Absolutely, says Dr. Bill R. Path, president of Oklahoma State University Institute of Technology.
Using the basic supply and demand model, Path lays out two scenarios in an article on the Huffington Post, where college graduates are the commodity, employers are the consumers and colleges are the suppliers:
Scenario A: If demand for college graduates increases and supply remains unchanged, a skilled labor shortage occurs, leading to a skills gap.
Scenario B: If demand for college graduates decreases and supply remains unchanged, a graduate surplus occurs, leading to higher unemployment among graduates.
Which one most accurately represents our current problem? Both, says Path.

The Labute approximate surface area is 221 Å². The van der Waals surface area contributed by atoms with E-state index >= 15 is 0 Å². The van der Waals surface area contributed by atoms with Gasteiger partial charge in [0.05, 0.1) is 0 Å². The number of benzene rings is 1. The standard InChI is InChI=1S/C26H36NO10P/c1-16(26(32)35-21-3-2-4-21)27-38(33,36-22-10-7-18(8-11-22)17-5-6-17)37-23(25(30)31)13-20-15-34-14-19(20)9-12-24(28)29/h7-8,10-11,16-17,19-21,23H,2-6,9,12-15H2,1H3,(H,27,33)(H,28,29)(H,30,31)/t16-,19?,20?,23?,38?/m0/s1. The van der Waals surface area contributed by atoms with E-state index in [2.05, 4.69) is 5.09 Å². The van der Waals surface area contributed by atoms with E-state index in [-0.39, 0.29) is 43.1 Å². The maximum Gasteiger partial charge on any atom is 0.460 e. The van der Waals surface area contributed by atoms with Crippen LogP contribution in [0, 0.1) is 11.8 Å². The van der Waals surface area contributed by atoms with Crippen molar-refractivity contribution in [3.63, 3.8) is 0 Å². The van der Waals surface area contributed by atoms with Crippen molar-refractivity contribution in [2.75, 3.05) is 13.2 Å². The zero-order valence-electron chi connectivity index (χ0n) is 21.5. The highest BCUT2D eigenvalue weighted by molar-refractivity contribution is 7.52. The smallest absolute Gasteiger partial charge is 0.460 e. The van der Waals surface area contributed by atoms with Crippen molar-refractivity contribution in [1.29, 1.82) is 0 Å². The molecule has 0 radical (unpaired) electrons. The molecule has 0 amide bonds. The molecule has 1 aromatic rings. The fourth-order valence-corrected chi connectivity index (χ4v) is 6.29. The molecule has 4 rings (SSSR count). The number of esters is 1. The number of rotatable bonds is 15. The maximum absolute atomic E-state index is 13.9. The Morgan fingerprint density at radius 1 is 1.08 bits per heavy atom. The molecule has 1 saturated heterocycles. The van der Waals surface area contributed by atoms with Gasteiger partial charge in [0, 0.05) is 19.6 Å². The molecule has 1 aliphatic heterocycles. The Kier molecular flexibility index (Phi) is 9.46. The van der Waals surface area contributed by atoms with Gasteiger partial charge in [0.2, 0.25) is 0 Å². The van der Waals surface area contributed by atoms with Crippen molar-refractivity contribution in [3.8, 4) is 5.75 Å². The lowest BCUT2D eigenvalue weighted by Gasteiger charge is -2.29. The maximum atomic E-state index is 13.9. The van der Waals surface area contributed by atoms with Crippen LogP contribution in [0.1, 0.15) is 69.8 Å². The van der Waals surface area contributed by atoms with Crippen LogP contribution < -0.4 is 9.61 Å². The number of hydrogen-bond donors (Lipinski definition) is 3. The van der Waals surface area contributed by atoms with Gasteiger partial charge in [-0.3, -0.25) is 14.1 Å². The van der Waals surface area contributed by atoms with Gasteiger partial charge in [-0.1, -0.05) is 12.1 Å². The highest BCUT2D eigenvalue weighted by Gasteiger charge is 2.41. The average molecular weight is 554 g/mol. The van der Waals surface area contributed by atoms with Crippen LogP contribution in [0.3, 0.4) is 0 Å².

“Employers (consumers) want graduates with greater technical skills, while colleges (suppliers) have remained unchanged, producing graduates in the same traditional disciplines,” Path said. “We essentially have the wrong supply for the present demand, and we need to do a much better job of preparing graduates for the demands of the modern workforce.”
Path listed a few key takeaways from the Demand Driven Training for the 21st Century workforce summit in Tulsa, Okla., July 23, that can help bridge the gap. They included:
- Partnership with industry is critical
- Awareness of career opportunities among workers and students must improve
- Industry-based certifications accelerate job placement
This is where merit shop construction training comes in. Merit shop training programs strive to equip budding craft professionals with the skills that are useful in today’s economy.
Learn more about merit shop training programs in the Construction Training section of this blog.